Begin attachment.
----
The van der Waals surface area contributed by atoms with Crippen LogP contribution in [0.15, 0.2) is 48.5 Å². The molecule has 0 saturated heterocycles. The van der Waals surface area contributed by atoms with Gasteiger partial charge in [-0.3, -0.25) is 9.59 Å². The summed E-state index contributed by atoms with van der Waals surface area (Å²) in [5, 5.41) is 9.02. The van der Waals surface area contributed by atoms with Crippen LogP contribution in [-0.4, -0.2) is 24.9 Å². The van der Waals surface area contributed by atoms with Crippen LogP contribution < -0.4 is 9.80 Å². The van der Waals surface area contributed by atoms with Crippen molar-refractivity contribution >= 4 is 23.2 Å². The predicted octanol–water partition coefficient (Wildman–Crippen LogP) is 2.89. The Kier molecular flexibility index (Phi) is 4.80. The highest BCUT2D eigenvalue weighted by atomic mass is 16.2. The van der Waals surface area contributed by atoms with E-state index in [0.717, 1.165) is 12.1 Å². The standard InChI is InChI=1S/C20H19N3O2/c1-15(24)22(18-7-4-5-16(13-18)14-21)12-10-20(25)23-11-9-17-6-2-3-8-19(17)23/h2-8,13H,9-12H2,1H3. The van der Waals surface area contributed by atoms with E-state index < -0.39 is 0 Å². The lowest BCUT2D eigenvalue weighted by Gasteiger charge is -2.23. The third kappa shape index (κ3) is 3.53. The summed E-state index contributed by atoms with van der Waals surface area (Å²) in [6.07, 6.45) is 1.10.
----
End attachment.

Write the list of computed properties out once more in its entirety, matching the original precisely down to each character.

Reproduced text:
The van der Waals surface area contributed by atoms with Crippen LogP contribution in [0.15, 0.2) is 48.5 Å². The molecule has 0 saturated heterocycles. The van der Waals surface area contributed by atoms with Gasteiger partial charge in [-0.3, -0.25) is 9.59 Å². The summed E-state index contributed by atoms with van der Waals surface area (Å²) in [5, 5.41) is 9.02. The van der Waals surface area contributed by atoms with Crippen LogP contribution in [-0.4, -0.2) is 24.9 Å². The van der Waals surface area contributed by atoms with Crippen LogP contribution < -0.4 is 9.80 Å². The van der Waals surface area contributed by atoms with Crippen molar-refractivity contribution >= 4 is 23.2 Å². The predicted octanol–water partition coefficient (Wildman–Crippen LogP) is 2.89. The Kier molecular flexibility index (Phi) is 4.80. The highest BCUT2D eigenvalue weighted by atomic mass is 16.2. The van der Waals surface area contributed by atoms with E-state index in [0.717, 1.165) is 12.1 Å². The standard InChI is InChI=1S/C20H19N3O2/c1-15(24)22(18-7-4-5-16(13-18)14-21)12-10-20(25)23-11-9-17-6-2-3-8-19(17)23/h2-8,13H,9-12H2,1H3. The van der Waals surface area contributed by atoms with E-state index < -0.39 is 0 Å². The lowest BCUT2D eigenvalue weighted by Gasteiger charge is -2.23. The third kappa shape index (κ3) is 3.53. The summed E-state index contributed by atoms with van der Waals surface area (Å²) in [6.07, 6.45) is 1.10.